In coming to this realization, I was however forced to ask myself one other question; If I was wrong about God and I now know that without a doubt there is God, what else could I be wrong about?
I started studying the Bible, the Torah, the Qur’an, everything – to try and grasp a better understanding of what everyone else around me has seemed to see that I could not. I would like to say that I did process it all and suddenly had the epiphany that everything now made sense… but that is not the case. It simply confused me more. It’s one thing to know what the bible and all religious texts say, it’s something altogether different to feel what they say.
So began my exploration of my own faith and my own internal struggle to understand things around me. Do I pray? Yes, but not all the time. Do I still believe in God? Absolutely. Do I believe that Jesus is our savior? That he died on that cross to save us from our sin? I’d be lying if I said yes I do believe all of that with all my heart. My faith is a journey.
But what really makes me different than I used to be, is that I can sincerely say that I’m not willing to rule it out. When it comes to Jesus, I don’t believe He is not. Did he exist, yes? I believe that fully. There is too much historical evidence. Do I believe he is the savior of mankind? The jury is still out (for me). Unfortunately, that evidentiary proof has been harder to come by than my belief in God. For me, it would require evidence other than that fabricated by man (i.e. books).
To me, God is not a man who sits high in the heavens and looks down upon us, and points us to go in one direction or another. I believe that to do that would negate the point of free will, and free will defines us. There is a logic to our world. The fact that you can take two atoms of hydrogen and a single atom of oxygen to create water, and the fact that it is the interaction of electrons that bind these elements together is science. But why do these electrons bond? Why do elements have electrons? What force created it to do so? Scientists will claim that it is just a case of electrons interacting with one another, but even that is faith. Faith that science is as it has been proven or faith that nature just works that way. One must have faith that things ‘just are’ that way. Can you really tell me that there is no intelligence at work in the creation of such things?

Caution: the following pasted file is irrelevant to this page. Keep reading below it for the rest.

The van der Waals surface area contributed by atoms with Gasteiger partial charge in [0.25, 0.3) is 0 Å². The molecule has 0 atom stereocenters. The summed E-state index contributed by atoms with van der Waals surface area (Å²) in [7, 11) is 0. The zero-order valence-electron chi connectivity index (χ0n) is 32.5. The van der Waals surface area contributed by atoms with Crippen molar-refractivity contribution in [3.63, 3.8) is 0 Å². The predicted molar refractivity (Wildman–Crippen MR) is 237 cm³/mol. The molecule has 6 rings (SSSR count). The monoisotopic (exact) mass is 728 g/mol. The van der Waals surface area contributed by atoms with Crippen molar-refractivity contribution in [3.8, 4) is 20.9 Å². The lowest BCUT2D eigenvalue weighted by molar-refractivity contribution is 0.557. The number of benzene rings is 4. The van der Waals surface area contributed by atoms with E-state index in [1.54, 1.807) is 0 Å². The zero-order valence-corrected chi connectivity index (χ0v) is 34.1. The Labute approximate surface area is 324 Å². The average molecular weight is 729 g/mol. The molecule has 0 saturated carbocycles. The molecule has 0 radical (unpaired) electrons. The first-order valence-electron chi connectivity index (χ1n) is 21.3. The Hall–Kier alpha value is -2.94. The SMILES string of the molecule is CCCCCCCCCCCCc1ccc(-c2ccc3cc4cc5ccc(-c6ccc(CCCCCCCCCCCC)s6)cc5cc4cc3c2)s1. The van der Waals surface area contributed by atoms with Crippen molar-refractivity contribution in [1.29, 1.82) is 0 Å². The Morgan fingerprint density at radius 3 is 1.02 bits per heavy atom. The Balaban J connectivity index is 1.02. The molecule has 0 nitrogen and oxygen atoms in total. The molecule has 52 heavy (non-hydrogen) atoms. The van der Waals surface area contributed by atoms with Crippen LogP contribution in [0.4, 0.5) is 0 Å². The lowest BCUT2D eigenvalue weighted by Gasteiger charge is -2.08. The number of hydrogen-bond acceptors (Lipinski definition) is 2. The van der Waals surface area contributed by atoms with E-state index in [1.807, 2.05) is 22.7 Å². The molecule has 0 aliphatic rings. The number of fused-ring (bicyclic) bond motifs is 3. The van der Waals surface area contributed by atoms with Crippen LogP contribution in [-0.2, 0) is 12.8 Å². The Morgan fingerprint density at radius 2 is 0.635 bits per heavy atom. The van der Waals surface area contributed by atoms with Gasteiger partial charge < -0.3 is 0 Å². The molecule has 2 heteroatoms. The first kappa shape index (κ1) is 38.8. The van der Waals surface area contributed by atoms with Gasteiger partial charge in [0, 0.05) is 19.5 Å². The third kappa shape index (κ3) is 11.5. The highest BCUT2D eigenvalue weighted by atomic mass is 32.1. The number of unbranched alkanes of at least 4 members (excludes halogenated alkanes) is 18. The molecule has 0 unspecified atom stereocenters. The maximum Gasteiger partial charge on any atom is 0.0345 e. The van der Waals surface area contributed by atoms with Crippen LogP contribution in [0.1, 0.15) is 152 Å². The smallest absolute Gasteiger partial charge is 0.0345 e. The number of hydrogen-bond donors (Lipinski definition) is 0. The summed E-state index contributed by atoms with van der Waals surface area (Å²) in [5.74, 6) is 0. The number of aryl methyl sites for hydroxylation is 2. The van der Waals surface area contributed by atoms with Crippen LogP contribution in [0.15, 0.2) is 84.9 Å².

Even Einstein once said
“Every one who is seriously involved in the pursuit of science becomes convinced that a spirit is manifest in the laws of the Universe-a spirit vastly superior to that of man, and one in the face of which we with our modest powers must feel humble.”
The Bible doesn’t ever use the term ‘science’ because it did not exist at the time the bible was written, but Proverbs 25:2 states:
“It is the glory of God to conceal things, but the glory of kings is to search things out.”
What I do know, without a doubt is that there is a God. That the fog that rises from the fresh-cut grass is more than just a collection of molecules. That the trees and plants are more than just a collection of well-grouped cells, that music is more than just a repetitive pattern that is pleasing to the ear, and that real love cannot be defined by any words.
Until then, I will seek to understand. I will reach to be more and I will dig down deeper to understand my soul and my own existence. I do not know how deep human faith goes, what powers it or if there is ever a point that it is complete, but the comprehension of my existence and our existence is a journey. And I will do my best to continue to explore it with open eyes and an open heart.